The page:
This may not be the optimal solution for you however, it is what I would do.
I haven't done this because I think that SACD DSD recordings are just this year maturing and are nothing short of incredible.
Hessec, I do own the Air with optional SSD. It is one darn sexy little number, but I will never download/store music. Hmmm...(reminds me of when I bought a used B&O 5000 25+yrs ago, no TT, then their first linier tracking table came out. Bought it new with m3 cartridge $500. Loved it! Next their first CDP came out, 5500.. I inquired the price..$1000.!! Hey, I loved LP's...I will never get into CD's, I said!!). Well...I recently bought a Naim cd555/ps555 and am building a CD collection...I will NEVER say NEVER again, really this time! Oh, Mac Pro is so much more in performance than Air. This is one example where a little more $ buys alot more. Enjoy
well, I just reworked the pricing and the top of the line Air w/external disc drive is $1779- 4gRAM 256GB Storage, 1.86Ghz processor.... 15"Macbook pro w/ 4g RAM 500GB 7200RPM hard drive and 2.53Ghz i5 processor is $2149....... closer than I thought.
I guess I just question whether I need the features of the Pro to do what I am going to do with it. I.E. I will never make videos, make my own music or anything else that really uses all of the CPU.
I would like the internal cd drive and firewire. But I like the size of the Air. Apple products are annoying in that it seems there is always a compromise. Such is life.
The Air will work with most iLife apps, including iMovie and GarageBand, just fine. Even though it has a "slower" processor, the way it's designed with solid state storage and an integrated GPU allows it to perform just fine with what most of us use a Mac for. The only reason to have concern would be if you are using "pro" apps such as Final Cut and Logic.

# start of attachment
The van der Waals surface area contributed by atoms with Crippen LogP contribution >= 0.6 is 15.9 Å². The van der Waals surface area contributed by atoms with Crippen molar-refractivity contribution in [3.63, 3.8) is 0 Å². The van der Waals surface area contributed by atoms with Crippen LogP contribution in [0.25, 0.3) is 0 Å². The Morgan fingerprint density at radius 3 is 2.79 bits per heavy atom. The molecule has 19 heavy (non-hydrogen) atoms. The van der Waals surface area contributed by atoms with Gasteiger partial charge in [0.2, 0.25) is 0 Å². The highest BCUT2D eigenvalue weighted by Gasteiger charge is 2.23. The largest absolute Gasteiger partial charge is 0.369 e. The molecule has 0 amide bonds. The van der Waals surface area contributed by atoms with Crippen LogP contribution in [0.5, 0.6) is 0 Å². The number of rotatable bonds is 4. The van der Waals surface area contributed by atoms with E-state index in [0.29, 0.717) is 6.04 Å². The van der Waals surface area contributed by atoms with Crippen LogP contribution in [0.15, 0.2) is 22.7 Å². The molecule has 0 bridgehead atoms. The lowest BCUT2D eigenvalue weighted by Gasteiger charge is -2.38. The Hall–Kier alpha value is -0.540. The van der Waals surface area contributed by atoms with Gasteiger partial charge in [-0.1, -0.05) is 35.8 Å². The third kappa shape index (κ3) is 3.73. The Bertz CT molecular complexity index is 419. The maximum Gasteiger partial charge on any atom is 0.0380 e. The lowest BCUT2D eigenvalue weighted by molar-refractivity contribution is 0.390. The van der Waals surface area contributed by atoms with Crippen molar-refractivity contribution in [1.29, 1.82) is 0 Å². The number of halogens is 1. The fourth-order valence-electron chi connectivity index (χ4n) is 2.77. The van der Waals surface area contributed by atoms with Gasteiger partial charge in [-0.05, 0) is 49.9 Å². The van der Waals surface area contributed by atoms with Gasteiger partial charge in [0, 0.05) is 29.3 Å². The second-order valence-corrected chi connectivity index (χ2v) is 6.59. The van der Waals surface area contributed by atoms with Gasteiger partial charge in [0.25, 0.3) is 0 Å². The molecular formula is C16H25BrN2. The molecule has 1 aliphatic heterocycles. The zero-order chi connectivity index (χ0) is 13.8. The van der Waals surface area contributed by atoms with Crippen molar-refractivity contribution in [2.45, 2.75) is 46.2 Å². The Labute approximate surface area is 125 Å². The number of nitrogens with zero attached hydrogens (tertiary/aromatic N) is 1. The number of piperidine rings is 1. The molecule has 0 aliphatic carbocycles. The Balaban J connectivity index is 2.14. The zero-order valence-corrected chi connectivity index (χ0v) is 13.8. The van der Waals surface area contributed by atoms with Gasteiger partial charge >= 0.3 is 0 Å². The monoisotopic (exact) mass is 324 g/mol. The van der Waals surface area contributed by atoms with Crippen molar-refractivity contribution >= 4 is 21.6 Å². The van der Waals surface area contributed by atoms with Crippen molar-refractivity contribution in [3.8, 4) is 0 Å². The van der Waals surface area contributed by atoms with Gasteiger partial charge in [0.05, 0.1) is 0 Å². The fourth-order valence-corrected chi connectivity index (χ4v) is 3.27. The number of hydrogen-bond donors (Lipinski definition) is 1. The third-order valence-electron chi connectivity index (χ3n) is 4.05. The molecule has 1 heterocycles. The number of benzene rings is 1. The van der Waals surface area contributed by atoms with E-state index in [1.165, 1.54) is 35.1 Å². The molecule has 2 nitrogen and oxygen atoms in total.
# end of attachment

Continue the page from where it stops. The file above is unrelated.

I'm dealing with the same issue, and helping some clients decide which is best for them, so this is something that is fresh in my thought process. It really comes down to whether or not your willing to pay for the sleekness of the Air. The solid state storage also has some benefits, both with performance and sound quality. I'm a big believer that SSDs allow a Mac to sound better for music playback, and most people who have used (listened) to an SSD Mac find it difficult to go back to a standard hard drive. Adding a SSD to a MacBook Pro is not cheap, so in that regard, the Air isn't as expensive. Decisions, decisions, decisions....
I'd consider getting an Apple certified refurb Macbook Pro. They are cheaper and have the same warranty - 1 year. You have to buy the Applecare protection plan to get coverage for years 2 and 3 and this applies to new and refurb alike. I am a longtime Macbook Pro user and am considering the 13" MBA or a 15" 2.8 i7. I find my 17" notebook too bulky to lug around.
I also agree with Isochronism, a Mac Pro is outstanding if you only need a home based unit. I use an 8-core for my home office (used in research). You could put it on your network and have terabytes of data and also run Mac and Windows concurrently.
The other option is a Mac Mini, dedicated to the AV system. This is my third option - it has hdmi and can thus stream video directly.
I second the refurb option, I always buy all my apple products refurbed. There is absolutely no difference between a refurbed unit an a new one other than the box they come in. Now is actually a great time to get the previous generation, they have two models refurbished for 849 and 1099 which is almost half of what they were when they were fist introduced.